Not necessarily. It depends on the change and how it's accomplished (or rather more accurately the nature of the synthesis). In the first case, presumably anything which would be destroyed when rewritten is being replaced with a working synthetic part rather than an organic one. In the second, you could also see it as something akin to giving everyone an injection of some kind of nano-tech rather than a rewrite as such. In fact utilising some form of mechanical oversight of the cellular division and repair processes would result in a much healthier organism.
    Its like trying to argue religion with an atheist or vice versa, dont waste your breath :P

    Quote Originally Posted by Wiki-freakin-pedia
    Clarke's Three Laws are three "laws" of prediction formulated by the British writer and scientist Arthur C. Clarke. They are:
    1. When a distinguished but elderly scientist states that something is possible, he is almost certainly right. When he states that something is impossible, he is very probably wrong.
    2. The only way of discovering the limits of the possible is to venture a little way past them into the impossible.
    3. Any sufficiently advanced technology is indistinguishable from magic.
    Control ending spoilers
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  17. #177
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    Quote Originally Posted by Hypernetic View Post
    So your justification for synthesis making no sense is to say "hey, other stuff makes no sense too"? Bleh.
    One bit is.

    My justification is more that if you think it's totally infeasible you'll have stopped playing an hour in to ME2 so will never have seen the synthesis ending.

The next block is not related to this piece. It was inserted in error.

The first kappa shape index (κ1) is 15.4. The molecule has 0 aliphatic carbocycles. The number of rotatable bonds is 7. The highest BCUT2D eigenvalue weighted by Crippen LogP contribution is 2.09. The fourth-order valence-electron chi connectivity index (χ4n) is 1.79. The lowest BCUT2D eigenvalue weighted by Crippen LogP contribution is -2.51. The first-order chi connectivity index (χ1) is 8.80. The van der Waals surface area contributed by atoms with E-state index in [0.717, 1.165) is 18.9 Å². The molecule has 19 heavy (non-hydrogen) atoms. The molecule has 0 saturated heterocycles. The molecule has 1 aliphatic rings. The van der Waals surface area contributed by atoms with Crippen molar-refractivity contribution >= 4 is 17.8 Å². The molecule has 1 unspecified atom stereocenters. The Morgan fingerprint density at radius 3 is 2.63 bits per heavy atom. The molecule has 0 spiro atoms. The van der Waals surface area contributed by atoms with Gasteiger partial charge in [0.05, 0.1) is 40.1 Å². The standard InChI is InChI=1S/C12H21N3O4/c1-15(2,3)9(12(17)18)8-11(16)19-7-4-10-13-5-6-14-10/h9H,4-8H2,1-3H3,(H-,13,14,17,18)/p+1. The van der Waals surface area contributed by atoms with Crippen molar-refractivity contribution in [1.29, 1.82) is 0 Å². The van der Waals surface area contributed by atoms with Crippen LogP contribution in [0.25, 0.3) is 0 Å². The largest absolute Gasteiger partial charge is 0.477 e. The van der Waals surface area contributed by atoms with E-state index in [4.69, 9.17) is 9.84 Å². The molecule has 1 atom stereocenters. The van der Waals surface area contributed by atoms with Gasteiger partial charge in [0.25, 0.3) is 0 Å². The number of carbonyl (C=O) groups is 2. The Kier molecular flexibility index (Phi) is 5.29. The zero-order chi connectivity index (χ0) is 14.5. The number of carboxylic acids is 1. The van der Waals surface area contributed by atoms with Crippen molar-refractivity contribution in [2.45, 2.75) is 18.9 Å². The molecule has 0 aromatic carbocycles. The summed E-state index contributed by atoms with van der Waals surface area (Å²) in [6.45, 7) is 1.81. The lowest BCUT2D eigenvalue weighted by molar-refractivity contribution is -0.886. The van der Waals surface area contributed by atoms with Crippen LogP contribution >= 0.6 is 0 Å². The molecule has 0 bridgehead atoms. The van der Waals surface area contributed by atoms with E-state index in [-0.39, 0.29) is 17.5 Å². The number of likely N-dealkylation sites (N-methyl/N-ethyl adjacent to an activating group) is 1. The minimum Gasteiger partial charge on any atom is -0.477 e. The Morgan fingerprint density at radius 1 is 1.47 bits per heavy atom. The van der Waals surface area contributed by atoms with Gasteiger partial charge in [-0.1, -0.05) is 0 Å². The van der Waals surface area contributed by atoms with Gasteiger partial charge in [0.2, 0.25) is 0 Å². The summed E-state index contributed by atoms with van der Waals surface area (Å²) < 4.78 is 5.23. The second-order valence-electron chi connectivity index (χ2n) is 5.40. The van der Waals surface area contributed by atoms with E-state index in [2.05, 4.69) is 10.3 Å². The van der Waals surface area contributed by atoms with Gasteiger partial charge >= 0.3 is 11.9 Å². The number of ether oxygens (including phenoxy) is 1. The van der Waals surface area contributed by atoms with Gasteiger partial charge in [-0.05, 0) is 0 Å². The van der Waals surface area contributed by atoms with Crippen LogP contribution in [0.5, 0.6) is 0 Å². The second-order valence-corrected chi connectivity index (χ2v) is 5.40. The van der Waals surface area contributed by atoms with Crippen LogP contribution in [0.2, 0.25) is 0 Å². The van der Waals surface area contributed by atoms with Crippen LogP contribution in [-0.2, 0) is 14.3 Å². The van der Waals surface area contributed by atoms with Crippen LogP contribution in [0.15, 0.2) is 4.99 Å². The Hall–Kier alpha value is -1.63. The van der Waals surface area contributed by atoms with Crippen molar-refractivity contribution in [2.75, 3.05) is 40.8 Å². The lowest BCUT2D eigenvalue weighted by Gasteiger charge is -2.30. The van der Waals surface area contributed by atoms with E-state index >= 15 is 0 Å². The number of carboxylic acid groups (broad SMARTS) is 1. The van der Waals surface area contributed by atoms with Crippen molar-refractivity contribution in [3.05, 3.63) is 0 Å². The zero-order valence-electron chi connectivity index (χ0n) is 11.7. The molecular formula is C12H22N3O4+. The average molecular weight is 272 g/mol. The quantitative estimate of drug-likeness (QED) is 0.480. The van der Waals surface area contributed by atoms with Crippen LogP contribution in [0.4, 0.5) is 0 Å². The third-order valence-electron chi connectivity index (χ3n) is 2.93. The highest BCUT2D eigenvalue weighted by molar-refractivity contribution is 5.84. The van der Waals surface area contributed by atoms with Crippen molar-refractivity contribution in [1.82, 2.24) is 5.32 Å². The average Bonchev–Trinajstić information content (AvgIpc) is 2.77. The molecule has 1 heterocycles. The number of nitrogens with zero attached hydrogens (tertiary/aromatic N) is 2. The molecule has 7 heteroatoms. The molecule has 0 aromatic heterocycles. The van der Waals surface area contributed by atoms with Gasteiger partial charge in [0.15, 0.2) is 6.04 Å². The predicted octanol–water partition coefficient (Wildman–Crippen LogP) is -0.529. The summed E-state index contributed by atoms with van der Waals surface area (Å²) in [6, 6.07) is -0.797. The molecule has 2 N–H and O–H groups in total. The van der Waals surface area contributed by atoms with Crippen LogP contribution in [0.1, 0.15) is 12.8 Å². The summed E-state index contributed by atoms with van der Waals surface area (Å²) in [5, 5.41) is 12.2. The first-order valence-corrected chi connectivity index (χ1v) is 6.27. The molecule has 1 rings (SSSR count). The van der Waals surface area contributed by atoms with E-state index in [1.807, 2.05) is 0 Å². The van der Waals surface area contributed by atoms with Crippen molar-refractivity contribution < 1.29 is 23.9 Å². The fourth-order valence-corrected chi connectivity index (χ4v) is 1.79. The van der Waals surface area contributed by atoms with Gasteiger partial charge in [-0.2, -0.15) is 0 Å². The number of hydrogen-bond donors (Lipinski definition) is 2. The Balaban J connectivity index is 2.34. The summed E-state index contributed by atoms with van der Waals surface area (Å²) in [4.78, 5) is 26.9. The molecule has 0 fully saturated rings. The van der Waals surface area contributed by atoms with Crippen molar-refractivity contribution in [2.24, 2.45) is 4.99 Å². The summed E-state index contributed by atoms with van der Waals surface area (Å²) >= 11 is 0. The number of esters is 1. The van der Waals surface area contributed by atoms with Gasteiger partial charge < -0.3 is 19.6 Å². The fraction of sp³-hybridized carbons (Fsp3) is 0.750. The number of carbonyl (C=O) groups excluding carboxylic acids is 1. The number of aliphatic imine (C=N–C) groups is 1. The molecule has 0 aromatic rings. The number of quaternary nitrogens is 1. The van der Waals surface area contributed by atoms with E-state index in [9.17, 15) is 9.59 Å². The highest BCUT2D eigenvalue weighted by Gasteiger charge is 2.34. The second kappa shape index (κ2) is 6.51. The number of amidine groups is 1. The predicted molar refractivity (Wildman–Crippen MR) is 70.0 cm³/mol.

I mean the point of half of the third game is that the Geth, despite being synthetics, have free will. We established that biological lifeforms have free will already. So I don't see why synthetics + biological suddenly loses that.

    Will some people be unhappy about it? Sure. If today someone fired a god-ray and gave us all black heads, brown upper bodies and white legs, some people would be upset about it. Some people already get upset that people from other races inter-breed. But most people accept there's no fundamental difference, which is part of what the game is about (and if you disagree, there's a whole ending where you get to wipe out all synthetics instead).

    Even so, bad shit happens to people all the time. People get run over and lose the use of their legs. They didn't want that, they didn't agree to it, but it happened. But they still have free will.

    If you're concerned about free will, I'd be more bothered about 'control' and Shepard running around with a Reaper indoctrination ray.

  18. #178
    Secondary Hivemind Nexus Heliocentric's Avatar
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    Quote Originally Posted by deano2099 View Post
    If you're concerned about free will, I'd be more bothered about 'control' and Shepard running around with a Reaper indoctrination ray.
    I envisage whole planets solving problems the Krogan way, yunno, headbutts.
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  19. #179
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    Played it last night. I'm still in two minds about it. Some of it was welcome, even if at times it seemed like they were ticking items off a list of irritating points people had raised. Your squad end up on the Normandy and don't die in the death ray, because Joker comes down and saves them. Joker gets ordered by Hackett to run away from the Citadel, so he's not doing something wildly out of character. The solar system isn't destroyed because the relays aren't blown up in the way they were in the Arrival DLC, they just get a bit broken instead.